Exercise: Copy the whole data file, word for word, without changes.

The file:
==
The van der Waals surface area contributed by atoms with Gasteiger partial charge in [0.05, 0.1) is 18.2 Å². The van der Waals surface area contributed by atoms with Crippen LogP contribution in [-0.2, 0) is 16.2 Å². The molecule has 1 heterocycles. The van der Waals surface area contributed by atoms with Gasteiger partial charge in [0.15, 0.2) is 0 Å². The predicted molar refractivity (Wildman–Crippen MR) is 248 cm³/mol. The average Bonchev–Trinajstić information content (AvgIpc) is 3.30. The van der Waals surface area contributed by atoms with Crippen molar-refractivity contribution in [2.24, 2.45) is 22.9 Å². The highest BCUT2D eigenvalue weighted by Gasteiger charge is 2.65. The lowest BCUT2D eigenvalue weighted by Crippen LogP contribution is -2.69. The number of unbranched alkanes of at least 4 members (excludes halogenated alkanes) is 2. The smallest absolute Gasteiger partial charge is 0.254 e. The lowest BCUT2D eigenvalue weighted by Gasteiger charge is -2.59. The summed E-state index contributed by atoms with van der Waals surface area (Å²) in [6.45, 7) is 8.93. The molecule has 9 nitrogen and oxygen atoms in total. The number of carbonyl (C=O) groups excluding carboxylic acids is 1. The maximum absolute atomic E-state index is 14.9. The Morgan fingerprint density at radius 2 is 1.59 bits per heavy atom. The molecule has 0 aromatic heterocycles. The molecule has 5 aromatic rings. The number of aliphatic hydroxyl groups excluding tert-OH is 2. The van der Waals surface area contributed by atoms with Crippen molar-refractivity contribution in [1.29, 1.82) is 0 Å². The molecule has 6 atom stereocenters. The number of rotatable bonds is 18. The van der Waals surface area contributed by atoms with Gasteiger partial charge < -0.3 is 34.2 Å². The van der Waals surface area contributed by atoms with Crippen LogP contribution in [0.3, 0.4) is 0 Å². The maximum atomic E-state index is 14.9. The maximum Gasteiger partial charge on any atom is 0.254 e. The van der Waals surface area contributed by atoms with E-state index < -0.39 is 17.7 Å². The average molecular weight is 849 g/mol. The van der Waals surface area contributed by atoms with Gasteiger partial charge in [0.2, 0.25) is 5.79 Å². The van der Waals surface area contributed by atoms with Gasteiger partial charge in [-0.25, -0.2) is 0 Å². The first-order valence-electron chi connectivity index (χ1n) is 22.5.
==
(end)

The van der Waals surface area contributed by atoms with Gasteiger partial charge in [0.05, 0.1) is 18.2 Å². The van der Waals surface area contributed by atoms with Crippen LogP contribution in [-0.2, 0) is 16.2 Å². The molecule has 1 heterocycles. The van der Waals surface area contributed by atoms with Gasteiger partial charge in [0.15, 0.2) is 0 Å². The predicted molar refractivity (Wildman–Crippen MR) is 248 cm³/mol. The average Bonchev–Trinajstić information content (AvgIpc) is 3.30. The van der Waals surface area contributed by atoms with Crippen molar-refractivity contribution in [2.24, 2.45) is 22.9 Å². The highest BCUT2D eigenvalue weighted by Gasteiger charge is 2.65. The lowest BCUT2D eigenvalue weighted by Crippen LogP contribution is -2.69. The number of unbranched alkanes of at least 4 members (excludes halogenated alkanes) is 2. The smallest absolute Gasteiger partial charge is 0.254 e. The lowest BCUT2D eigenvalue weighted by Gasteiger charge is -2.59. The summed E-state index contributed by atoms with van der Waals surface area (Å²) in [6.45, 7) is 8.93. The molecule has 9 nitrogen and oxygen atoms in total. The number of carbonyl (C=O) groups excluding carboxylic acids is 1. The maximum absolute atomic E-state index is 14.9. The Morgan fingerprint density at radius 2 is 1.59 bits per heavy atom. The molecule has 0 aromatic heterocycles. The molecule has 5 aromatic rings. The number of aliphatic hydroxyl groups excluding tert-OH is 2. The van der Waals surface area contributed by atoms with Crippen molar-refractivity contribution in [1.29, 1.82) is 0 Å². The molecule has 6 atom stereocenters. The number of rotatable bonds is 18. The van der Waals surface area contributed by atoms with Gasteiger partial charge < -0.3 is 34.2 Å². The van der Waals surface area contributed by atoms with Crippen LogP contribution in [0.3, 0.4) is 0 Å². The maximum atomic E-state index is 14.9. The maximum Gasteiger partial charge on any atom is 0.254 e. The van der Waals surface area contributed by atoms with E-state index < -0.39 is 17.7 Å². The average molecular weight is 849 g/mol. The van der Waals surface area contributed by atoms with Gasteiger partial charge in [0.2, 0.25) is 5.79 Å². The van der Waals surface area contributed by atoms with Gasteiger partial charge in [-0.25, -0.2) is 0 Å². The first-order valence-electron chi connectivity index (χ1n) is 22.5.